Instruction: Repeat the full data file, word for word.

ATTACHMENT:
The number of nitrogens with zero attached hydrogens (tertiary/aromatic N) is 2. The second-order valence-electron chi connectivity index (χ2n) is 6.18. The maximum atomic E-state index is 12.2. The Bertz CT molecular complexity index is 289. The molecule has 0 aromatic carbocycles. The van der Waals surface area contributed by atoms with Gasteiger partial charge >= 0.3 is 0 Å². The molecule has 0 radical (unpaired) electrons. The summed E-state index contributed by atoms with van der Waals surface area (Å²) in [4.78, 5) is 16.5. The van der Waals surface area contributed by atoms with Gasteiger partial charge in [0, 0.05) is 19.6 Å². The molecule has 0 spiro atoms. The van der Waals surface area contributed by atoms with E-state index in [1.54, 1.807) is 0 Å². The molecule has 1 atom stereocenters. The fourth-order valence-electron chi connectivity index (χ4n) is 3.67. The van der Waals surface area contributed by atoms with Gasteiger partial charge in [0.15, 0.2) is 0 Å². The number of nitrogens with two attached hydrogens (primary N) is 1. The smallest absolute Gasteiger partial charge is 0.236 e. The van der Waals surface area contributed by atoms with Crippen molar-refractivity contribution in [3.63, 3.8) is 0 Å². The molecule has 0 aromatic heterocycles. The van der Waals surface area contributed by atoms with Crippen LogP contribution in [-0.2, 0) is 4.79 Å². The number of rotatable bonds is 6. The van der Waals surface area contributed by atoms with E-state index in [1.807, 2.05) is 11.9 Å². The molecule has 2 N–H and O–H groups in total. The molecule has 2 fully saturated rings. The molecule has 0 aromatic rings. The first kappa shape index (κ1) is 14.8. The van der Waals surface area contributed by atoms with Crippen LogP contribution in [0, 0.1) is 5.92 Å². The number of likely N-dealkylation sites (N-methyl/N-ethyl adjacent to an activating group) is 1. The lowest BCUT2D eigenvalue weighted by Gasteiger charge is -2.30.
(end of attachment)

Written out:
The number of nitrogens with zero attached hydrogens (tertiary/aromatic N) is 2. The second-order valence-electron chi connectivity index (χ2n) is 6.18. The maximum atomic E-state index is 12.2. The Bertz CT molecular complexity index is 289. The molecule has 0 aromatic carbocycles. The van der Waals surface area contributed by atoms with Gasteiger partial charge >= 0.3 is 0 Å². The molecule has 0 radical (unpaired) electrons. The summed E-state index contributed by atoms with van der Waals surface area (Å²) in [4.78, 5) is 16.5. The van der Waals surface area contributed by atoms with Gasteiger partial charge in [0, 0.05) is 19.6 Å². The molecule has 0 spiro atoms. The van der Waals surface area contributed by atoms with E-state index in [1.54, 1.807) is 0 Å². The molecule has 1 atom stereocenters. The fourth-order valence-electron chi connectivity index (χ4n) is 3.67. The van der Waals surface area contributed by atoms with Gasteiger partial charge in [0.15, 0.2) is 0 Å². The number of nitrogens with two attached hydrogens (primary N) is 1. The smallest absolute Gasteiger partial charge is 0.236 e. The van der Waals surface area contributed by atoms with Crippen molar-refractivity contribution in [3.63, 3.8) is 0 Å². The molecule has 0 aromatic heterocycles. The van der Waals surface area contributed by atoms with Crippen LogP contribution in [-0.2, 0) is 4.79 Å². The number of rotatable bonds is 6. The van der Waals surface area contributed by atoms with E-state index in [1.807, 2.05) is 11.9 Å². The molecule has 2 N–H and O–H groups in total. The molecule has 2 fully saturated rings. The molecule has 0 aromatic rings. The first kappa shape index (κ1) is 14.8. The van der Waals surface area contributed by atoms with Crippen LogP contribution in [0, 0.1) is 5.92 Å². The number of likely N-dealkylation sites (N-methyl/N-ethyl adjacent to an activating group) is 1. The lowest BCUT2D eigenvalue weighted by Gasteiger charge is -2.30.